Wednesday, March 23, 2016

Action Comics #8

Superman vs. Zod, Superman vs. Doomsday...the age of sensationalism is still many decades away. This month we get...Superman vs. Gimpy! Gimpy might not be able to go toe-to-toe with even the toned-down Superman of the early days, but he's an evil villain through-and-through -- willing to shoot young boys in cold-blood who can testify against him.

Because of stories like this, that focus on the redemption of children, Hideouts & Hoodlums has a mobster type called half-pints.

This adventure is an early precedent for the Race the Bullet power, as well as the precedent for the Extend Missile Range powers being usable on living targets (as missiles).

Superman's confrontation with the National Guard at the end of this story is evidence that the early Superman stories show him best categorized as Chaotic, Alignment-wise.

In Chuck Dawson's adventure, he falls and takes no damage when he lands in a pile of leaves. Falling damage can be very dangerous to Heroes, but Editors should be prepared to hand-wave that damage on any easy excuse -- if the Heroes are going to need those hit points for the upcoming challenges. One of the challenges of refereeing a RPG is keeping hit points low enough to maintain suspense, but not so low that the Heroes are sure to lose.

The Pep Morgan feature focuses on a ski jump competition. If it doesn't really matter to the story who wins an in-game athletic contest, the Editor could judge by who has the higher ability scores, hand-waving any further game mechanics and describe who wins using flavor text. If it sort of matters, but not really, the Editor could resolve who wins with a save vs. plot (whoever makes it by the larger number wins, if they both make their saves). If it's really important, so that the story revolves around it, H&H doesn't really help you much. The Editor can pretty easily improvise a mechanic, though, if he can work out what a good minimum distance is, a suitable random range the Hero can roll for to add, and then add the number from a relevant ability score to get the distance.

Tex Thompson and Bob check into a hotel run by ape-men! There are plenty of ape-men in comics and many different explanations for how they would exist. In this case, they are brain transplants between men and apes. Although gibbon men have been in H&H since Supplement I: National, a larger and more powerful intelligent ape has been missing from the game so far. Mind transfer machines have been in the game since Book II: Mobsters & Trophies, however.

Scoop Scanlon and Rusty are given a hot tip by a G-Man -- even Rusty comments on how unusual that is. En route to investigate, they get a flat. Scoop can tell just by looking at the tire that the hole in it came from a bullet (skill check for that?). Someone is sniping at their car from concealment, at range, with a silenced rifle. Thank goodness the sniper's not aiming at them or it would be over for Scoop and Rusty! While searching for the sniper, they find a dying man who knows them. The story doesn't tell us, but we're left to assume it's the G-Man. He tells them where to go next in the story.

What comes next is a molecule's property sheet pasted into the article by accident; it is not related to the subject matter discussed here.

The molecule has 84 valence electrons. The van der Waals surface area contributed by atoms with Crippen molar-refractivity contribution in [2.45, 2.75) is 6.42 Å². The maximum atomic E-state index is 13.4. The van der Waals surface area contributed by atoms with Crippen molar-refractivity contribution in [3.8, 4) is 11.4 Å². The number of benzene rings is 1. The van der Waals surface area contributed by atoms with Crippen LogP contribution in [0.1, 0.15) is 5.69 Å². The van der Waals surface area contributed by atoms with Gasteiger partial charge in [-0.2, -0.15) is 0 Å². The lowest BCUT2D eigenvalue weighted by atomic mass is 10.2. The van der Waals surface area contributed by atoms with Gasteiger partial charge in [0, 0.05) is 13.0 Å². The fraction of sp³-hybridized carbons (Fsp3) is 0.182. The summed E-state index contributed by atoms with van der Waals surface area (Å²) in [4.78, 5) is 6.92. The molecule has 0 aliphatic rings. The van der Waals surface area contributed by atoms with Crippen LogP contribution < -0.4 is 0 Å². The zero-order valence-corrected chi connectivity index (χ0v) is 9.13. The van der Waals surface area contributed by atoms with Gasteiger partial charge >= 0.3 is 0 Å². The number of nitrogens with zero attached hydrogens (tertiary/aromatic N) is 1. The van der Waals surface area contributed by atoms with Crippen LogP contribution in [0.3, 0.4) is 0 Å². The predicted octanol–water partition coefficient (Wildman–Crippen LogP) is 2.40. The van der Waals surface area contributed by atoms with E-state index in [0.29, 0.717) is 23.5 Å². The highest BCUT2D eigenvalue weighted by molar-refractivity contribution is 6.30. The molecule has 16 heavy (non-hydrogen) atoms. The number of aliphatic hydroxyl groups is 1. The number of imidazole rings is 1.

While trying to save two more people, Scoop and Rusty have to go into a burning house and Rusty passes out first from smoke inhalation. Was it from hit points of damage, though, or a missed saving throw vs. poison? Both account for the variable of Rusty going down while Scoop is still conscious, but Rusty is soon revived by a bucket of water. Is this more evidence of rapid recovery of the first hit point from being down to zero hit points, or of a short duration for unconsciousness after a botched save vs. poison?

Later, Scoop points a machine gun at some hoodlums farming marijuana. They don't surrender at first, but some do after Scoop mows down some of the others. Now, if I had someone pointing a machine gun at me, I'd probably surrender. But that's why we use morale saves instead of the Editor always making a judgement call on when bad guys would surrender -- because there are other factors, and points of view, that can be better accommodated by random chance.

Heroes in comics could be pretty stupid sometimes. Zatara knows the pilots he's rescued were acting suspicious, but he still lets the maharaja's son go up in their plane with them. Editors cannot assume that players will make mistakes that dumb, as most would see that plot development coming a mile away. So, for every major decision the Editor anticipates the Heroes having to make, he should be prepared for at least two contingencies of how they might respond to it.

Zatara, for his part, demonstrates his Spirit Form spell again, Phantasmal Force, Invisibility, Enlargement, and also a new spell that would be called Rain Bullets (maybe a 3rd level spell, a slightly weaker version of Ice Storm, that really does rain bullets down for 4-24 damage, but Heroes in the area of effect would get to save vs. missiles to dodge it entirely).

(Superman story read in Superman: the Action Comic Archives vol. 1; some pages of Scoop Scanlon read at the Babbling about DC Comics blog, summaries of the rest read here)

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